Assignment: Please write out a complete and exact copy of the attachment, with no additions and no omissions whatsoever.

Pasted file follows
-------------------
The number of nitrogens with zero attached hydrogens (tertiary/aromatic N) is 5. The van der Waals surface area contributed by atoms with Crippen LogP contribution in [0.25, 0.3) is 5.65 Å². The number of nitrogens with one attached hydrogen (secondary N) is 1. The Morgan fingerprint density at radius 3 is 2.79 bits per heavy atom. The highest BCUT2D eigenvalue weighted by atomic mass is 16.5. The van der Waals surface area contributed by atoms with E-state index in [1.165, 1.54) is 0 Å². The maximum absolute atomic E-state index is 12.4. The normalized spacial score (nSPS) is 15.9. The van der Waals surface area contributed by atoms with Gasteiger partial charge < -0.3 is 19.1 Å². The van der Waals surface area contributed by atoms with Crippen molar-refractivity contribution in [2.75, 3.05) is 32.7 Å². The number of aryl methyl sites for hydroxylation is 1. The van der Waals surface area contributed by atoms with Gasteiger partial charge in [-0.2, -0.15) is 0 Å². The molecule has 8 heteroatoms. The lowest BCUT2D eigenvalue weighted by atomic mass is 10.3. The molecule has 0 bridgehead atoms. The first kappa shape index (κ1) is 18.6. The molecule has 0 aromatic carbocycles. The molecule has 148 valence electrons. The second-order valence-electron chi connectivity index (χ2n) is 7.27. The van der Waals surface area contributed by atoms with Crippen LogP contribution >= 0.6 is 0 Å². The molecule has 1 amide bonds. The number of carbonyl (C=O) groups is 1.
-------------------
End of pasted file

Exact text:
The number of nitrogens with zero attached hydrogens (tertiary/aromatic N) is 5. The van der Waals surface area contributed by atoms with Crippen LogP contribution in [0.25, 0.3) is 5.65 Å². The number of nitrogens with one attached hydrogen (secondary N) is 1. The Morgan fingerprint density at radius 3 is 2.79 bits per heavy atom. The highest BCUT2D eigenvalue weighted by atomic mass is 16.5. The van der Waals surface area contributed by atoms with E-state index in [1.165, 1.54) is 0 Å². The maximum absolute atomic E-state index is 12.4. The normalized spacial score (nSPS) is 15.9. The van der Waals surface area contributed by atoms with Gasteiger partial charge < -0.3 is 19.1 Å². The van der Waals surface area contributed by atoms with Crippen molar-refractivity contribution in [2.75, 3.05) is 32.7 Å². The number of aryl methyl sites for hydroxylation is 1. The van der Waals surface area contributed by atoms with Gasteiger partial charge in [-0.2, -0.15) is 0 Å². The molecule has 8 heteroatoms. The lowest BCUT2D eigenvalue weighted by atomic mass is 10.3. The molecule has 0 bridgehead atoms. The first kappa shape index (κ1) is 18.6. The molecule has 0 aromatic carbocycles. The molecule has 148 valence electrons. The second-order valence-electron chi connectivity index (χ2n) is 7.27. The van der Waals surface area contributed by atoms with Crippen LogP contribution >= 0.6 is 0 Å². The molecule has 1 amide bonds. The number of carbonyl (C=O) groups is 1.